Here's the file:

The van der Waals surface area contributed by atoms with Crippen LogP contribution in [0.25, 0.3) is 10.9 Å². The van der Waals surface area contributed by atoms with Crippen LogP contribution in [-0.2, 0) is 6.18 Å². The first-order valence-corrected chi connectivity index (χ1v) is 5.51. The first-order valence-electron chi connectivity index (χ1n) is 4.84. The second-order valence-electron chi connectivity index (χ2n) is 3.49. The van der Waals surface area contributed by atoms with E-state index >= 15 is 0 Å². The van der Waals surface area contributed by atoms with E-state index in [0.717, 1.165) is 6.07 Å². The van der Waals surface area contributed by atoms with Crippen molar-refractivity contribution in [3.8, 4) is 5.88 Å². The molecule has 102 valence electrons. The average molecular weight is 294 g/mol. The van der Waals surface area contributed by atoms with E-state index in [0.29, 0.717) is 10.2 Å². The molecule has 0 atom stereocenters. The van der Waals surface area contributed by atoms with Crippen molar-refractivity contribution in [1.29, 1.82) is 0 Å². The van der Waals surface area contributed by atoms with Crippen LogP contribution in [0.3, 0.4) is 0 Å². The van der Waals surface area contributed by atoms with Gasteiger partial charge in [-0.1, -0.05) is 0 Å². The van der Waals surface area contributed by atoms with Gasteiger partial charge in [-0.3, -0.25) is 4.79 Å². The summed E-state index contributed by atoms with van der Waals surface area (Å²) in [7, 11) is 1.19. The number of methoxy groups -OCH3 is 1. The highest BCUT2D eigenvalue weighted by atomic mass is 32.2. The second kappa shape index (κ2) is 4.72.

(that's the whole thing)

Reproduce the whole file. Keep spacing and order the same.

The van der Waals surface area contributed by atoms with Crippen LogP contribution in [0.25, 0.3) is 10.9 Å². The van der Waals surface area contributed by atoms with Crippen LogP contribution in [-0.2, 0) is 6.18 Å². The first-order valence-corrected chi connectivity index (χ1v) is 5.51. The first-order valence-electron chi connectivity index (χ1n) is 4.84. The second-order valence-electron chi connectivity index (χ2n) is 3.49. The van der Waals surface area contributed by atoms with E-state index >= 15 is 0 Å². The van der Waals surface area contributed by atoms with E-state index in [0.717, 1.165) is 6.07 Å². The van der Waals surface area contributed by atoms with Crippen molar-refractivity contribution in [3.8, 4) is 5.88 Å². The molecule has 102 valence electrons. The average molecular weight is 294 g/mol. The van der Waals surface area contributed by atoms with E-state index in [0.29, 0.717) is 10.2 Å². The molecule has 0 atom stereocenters. The van der Waals surface area contributed by atoms with Crippen molar-refractivity contribution in [1.29, 1.82) is 0 Å². The van der Waals surface area contributed by atoms with Crippen LogP contribution in [0.3, 0.4) is 0 Å². The van der Waals surface area contributed by atoms with Gasteiger partial charge in [-0.1, -0.05) is 0 Å². The van der Waals surface area contributed by atoms with Gasteiger partial charge in [-0.3, -0.25) is 4.79 Å². The summed E-state index contributed by atoms with van der Waals surface area (Å²) in [7, 11) is 1.19. The number of methoxy groups -OCH3 is 1. The highest BCUT2D eigenvalue weighted by atomic mass is 32.2. The second kappa shape index (κ2) is 4.72.